Los Angeles Ballet is remarkably diverse for a classical ballet company, reflecting the cosmopolitan character of the city. The level of available talent for their nascent company was exciting, and eight years ago Colleen and Thordal started a dance school to teach local dancers and to continue the rigorous training necessary to maintain the company’s impeccable polish.

“There are a lot of classically trained dancers in America,” Thordal explains. “We hold auditions in Los Angeles, New York and Seattle.”

A Group of Ballet Performers

Colleen continues his thought. “Our dancers come from all over the world,” she says. “We have dancers from Australia, China and Korea, as well as the U.S.”

Los Angeles Ballet is not a resident company, like New York City Ballet headquartered at Lincoln Center, so they do not have a home theatre. Instead, the company performs at a series of venues scattered around Southern California, such as UCLA’s Royce Hall, the Alex Theatre in Glendale, the Valley Performing Arts Centre, the Broad Theatre in Santa Monica and the Redondo Beach Performing Arts Center. This year Los Angeles Ballet will perform at a new venue, presenting its version of The Nutcracker at the Dolby Theatre in Hollywood.

“We want to bring ballet to the different communities,” Colleen explains. “We don’t want it to be something so inaccessible that you have to travel to some distant destination to see it. We want people from all over Southern California to be able to see us easily. Royce Hall is convenient for the Westside. The Alex Theatre is a short drive for people from Pasadena or San Marino. People in the South Bay can see us in Redondo Beach without having to fight the traffic into Downtown LA.”

As part of their community outreach policy, Los Angeles Ballet offers discounted tickets to veterans and sets aside blocks of free tickets for underprivileged children. The company performs an impressive range of classic and contemporary works: the traditional, 19th-century ballets blancs like Swan Lake and Giselle, classic 20th-century Balanchine repertory, and newer works by American and European choreographers like José Limón and Jiří Kylián.

“The three pillars of our company are the classics, the Balanchine repertory and new dances created for our company,” Colleen explains. “Our dancers move easily between the classics like Swan Lake and Sleeping Beauty and newer works. We have 18 Balanchine ballets in our repertory.”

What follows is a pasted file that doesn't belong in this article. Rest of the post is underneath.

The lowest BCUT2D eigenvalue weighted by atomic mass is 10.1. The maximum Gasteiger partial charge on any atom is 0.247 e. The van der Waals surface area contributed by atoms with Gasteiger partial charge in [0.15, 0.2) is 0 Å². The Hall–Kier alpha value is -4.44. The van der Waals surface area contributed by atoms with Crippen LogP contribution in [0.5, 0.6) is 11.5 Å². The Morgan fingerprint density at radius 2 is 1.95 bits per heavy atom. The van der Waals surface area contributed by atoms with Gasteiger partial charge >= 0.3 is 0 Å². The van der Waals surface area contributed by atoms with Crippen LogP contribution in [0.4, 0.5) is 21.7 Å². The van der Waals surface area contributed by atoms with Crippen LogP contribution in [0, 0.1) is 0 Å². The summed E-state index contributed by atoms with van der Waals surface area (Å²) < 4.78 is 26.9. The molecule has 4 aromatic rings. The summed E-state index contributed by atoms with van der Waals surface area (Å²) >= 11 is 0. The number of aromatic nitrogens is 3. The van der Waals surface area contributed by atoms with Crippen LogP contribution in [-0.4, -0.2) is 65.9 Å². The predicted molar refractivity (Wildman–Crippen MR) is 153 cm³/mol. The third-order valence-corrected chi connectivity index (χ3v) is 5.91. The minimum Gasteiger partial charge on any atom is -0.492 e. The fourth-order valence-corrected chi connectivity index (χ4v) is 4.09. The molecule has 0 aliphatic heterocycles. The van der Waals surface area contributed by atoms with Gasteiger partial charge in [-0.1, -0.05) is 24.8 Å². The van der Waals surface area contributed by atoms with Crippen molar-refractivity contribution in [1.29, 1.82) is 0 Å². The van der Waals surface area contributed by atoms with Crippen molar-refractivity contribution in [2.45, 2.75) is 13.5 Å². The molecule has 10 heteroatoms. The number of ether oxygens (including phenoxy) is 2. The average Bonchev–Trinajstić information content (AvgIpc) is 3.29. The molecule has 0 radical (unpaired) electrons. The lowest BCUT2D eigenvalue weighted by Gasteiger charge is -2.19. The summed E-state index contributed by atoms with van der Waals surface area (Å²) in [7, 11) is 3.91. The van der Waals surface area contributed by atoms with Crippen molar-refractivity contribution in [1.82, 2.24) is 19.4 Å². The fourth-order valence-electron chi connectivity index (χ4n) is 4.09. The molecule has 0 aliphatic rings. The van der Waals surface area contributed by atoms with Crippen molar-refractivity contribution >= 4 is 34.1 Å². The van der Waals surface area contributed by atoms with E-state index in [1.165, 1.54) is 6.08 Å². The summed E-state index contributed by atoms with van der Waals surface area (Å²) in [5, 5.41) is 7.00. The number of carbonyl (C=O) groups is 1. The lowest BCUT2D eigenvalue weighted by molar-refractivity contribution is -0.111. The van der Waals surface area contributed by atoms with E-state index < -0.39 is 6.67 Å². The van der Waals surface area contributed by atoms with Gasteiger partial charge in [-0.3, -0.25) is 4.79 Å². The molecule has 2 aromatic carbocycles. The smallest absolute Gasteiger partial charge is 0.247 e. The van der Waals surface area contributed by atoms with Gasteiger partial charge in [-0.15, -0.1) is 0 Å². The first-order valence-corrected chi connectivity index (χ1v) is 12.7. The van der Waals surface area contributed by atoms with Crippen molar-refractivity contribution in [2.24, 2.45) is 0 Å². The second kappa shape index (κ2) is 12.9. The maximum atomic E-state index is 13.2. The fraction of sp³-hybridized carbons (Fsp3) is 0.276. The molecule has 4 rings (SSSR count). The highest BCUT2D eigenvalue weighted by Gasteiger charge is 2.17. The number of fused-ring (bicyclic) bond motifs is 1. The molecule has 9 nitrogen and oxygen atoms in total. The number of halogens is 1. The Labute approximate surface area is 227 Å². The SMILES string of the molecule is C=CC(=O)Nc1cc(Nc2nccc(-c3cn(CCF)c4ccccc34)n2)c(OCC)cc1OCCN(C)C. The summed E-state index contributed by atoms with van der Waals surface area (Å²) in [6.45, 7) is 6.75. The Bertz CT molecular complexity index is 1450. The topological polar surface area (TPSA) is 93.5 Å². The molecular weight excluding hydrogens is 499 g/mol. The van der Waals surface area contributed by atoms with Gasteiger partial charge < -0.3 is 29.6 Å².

This season, Los Angeles Ballet is concentrating on the classics, presenting Giselle, Don Quixote and Romeo and Juliet—all popular with local audiences. “It’s easier to sell tickets to a ‘big ballet’ than an evening of several shorter pieces,” Thordal explains.

Los Angeles is filled with small, intimate performance spaces and cavernous venues like the Dorothy Chandler Pavilion and the Shrine Auditorium. Even the Hollywood Bowl and The Greek Theatre have hosted major dance companies. But medium-sized houses are harder to book because there are fewer of them, and they are much in demand.

A Group Of Performers Preparing to Bow

“We do well in houses that seat between 1,200 and 1,800 people,” says Thordal. “Smaller houses, like The Broad in Santa Monica, don’t work as well for us. We are able to fill bigger theatres.”

Like many dance companies around the world, Los Angeles Ballet has made an annual tradition of staging the magical holiday classic, Tchaikovsky’s The Nutcracker. Launching the holiday festivities is their annual “Nutcracker Tea,” a popular event that allows Los Angeles Ballet’s youngest fans to enjoy sweet treats and mingle with their favorite characters from the ballet, with all the dancers greeting their young fans in costume.

“It’s a very family-friendly event,” Colleen says with a smile. “It’s a chance for kids to meet the dancers and take pictures with them.”

The Nutcracker was the first ballet the company ever performed, and as such it holds a revered spot in its repertory. Los Angeles Ballet’s version of the 19th-century classic has been tweaked a bit, in honor of the company’s home.

“It’s tailor-made for Southern California,” Colleen explains. “Our version is set in California around 1900. Our amazing set designer, Catherine Kanner, created a beautiful, Spanish-style hacienda. In the second act, when the action moves to the Land of Snows, our version is set high in the Sierra Nevadas, and the Land of the Dolls is Santa Monica.”

This year Los Angeles Ballet is adding Palm Desert to the list of cities where they will perform The Nutcracker.

Wherever they perform, the company gives its audiences a powerful sense of being transported by the music and the dancers’ ethereal grace. It’s the enchantment of ballet.

Colleen says, “When the lights go down and the curtain goes up and the music begins, the audience responds.”

Written by Lynn Morgan